Wednesday, September 7, 2016

Champion NET-ZERO Home Goes Up in New Jersey

Champion Home Builders opens zero-energy test home.
By Jennifer Goodman, Builderonline September 5, 2016
One of the country's largest modular home builders recently completed a net-zero demonstration home that will provide data over the next 18 months to encourage the development of more efficient, sustainable, and affordable housing.

The project, funded by the U.S. Department of Energy (DOE) Building America Program, with support from the Manufactured Housing Institute and the Systems Building Research Alliance (SBRA), was developed by a Building America project team led by The Levy Partnership, Inc. (TLP). The home, manufactured by Champion Home Builders, will be one of few to earn the DOE Zero Energy Ready Home (ZERH) designation, and the first to do so in a cold climate. DOE notes that the ZERH designation “represents a whole new level of home performance, with rigorous requirements that ensure outstanding levels of energy savings, comfort, health, and durability.”

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Anonymous said...

This looks like it belongs in a mobile home park with other Champion doulbe wides.

Anonymous said...

Amusing comment missing the point and concept of promoting modular for net zero builds. Exteriors can be enhanced but the interior bones and structure are the important features demonstrating our potential value for the future.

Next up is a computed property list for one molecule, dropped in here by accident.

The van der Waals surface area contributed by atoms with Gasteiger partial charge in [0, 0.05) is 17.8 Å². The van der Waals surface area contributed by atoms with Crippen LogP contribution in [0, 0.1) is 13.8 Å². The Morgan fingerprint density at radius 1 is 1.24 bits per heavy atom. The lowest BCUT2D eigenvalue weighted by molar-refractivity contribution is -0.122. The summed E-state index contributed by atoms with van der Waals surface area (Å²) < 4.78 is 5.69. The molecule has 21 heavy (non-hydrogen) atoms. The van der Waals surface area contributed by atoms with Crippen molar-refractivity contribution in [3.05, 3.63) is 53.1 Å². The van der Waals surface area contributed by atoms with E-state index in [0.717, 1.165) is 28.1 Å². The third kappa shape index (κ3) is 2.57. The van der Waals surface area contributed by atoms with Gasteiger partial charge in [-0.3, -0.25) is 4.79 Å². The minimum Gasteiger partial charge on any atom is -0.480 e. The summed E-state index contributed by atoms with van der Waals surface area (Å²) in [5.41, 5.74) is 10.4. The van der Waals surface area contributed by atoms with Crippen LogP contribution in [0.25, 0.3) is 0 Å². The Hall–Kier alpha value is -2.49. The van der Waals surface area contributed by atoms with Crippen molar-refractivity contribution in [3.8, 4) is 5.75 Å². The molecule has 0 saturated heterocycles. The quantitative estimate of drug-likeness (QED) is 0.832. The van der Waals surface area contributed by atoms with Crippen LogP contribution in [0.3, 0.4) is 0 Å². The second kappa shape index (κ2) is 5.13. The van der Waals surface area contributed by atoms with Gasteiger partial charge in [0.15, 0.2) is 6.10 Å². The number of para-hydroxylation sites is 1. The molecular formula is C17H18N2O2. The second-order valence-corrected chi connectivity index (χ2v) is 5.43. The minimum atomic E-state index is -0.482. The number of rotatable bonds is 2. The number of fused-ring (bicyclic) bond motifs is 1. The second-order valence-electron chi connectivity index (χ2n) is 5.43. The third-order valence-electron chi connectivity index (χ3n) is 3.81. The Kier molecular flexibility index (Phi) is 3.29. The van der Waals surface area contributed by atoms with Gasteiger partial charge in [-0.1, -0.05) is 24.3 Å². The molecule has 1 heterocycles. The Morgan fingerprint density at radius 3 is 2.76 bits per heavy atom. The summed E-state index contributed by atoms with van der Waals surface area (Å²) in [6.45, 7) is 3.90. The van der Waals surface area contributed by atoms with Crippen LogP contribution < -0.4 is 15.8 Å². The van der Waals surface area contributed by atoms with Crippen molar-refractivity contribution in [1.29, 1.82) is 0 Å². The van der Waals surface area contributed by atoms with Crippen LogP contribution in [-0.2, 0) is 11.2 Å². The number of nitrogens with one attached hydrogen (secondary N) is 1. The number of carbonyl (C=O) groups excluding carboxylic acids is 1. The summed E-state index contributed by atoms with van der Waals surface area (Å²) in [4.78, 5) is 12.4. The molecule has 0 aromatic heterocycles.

We may have reasons for being critical of the manufactured producers but where can we find modular factories that are the innovators and on the cutting edge.

Anonymous said...

Yes, very amusing comment considering the person who commented obviously doesn't know the scope of the project with the DOE, just making rude comments. DOE didn't want any special exterior look added to the house for several reasons.

Harris - Finish Werks said...

Since we went all Energy Star in 2008 it has been like pushing a rope uphill with East Coast modular manufacturers. The constant drumbeat is that Builders don't want it. What they neglect to recognize is that consumers do, and if their factory won't offer or promote it, the builder won't ask for it either. In defense of east coast factories, they will build to our spec to achieve super low energy homes near HERS 40 on delivery. But you have to know what you're asking for, and then push your rep for solutions.

I met with Sam Rashkin (Chief Architect for the DOE ZERHomes Program) for 3 days this past February. He sees the benefits of modular construction, particularly from our production economies. He asked the same thing many of us do: "why aren't more people building modular??"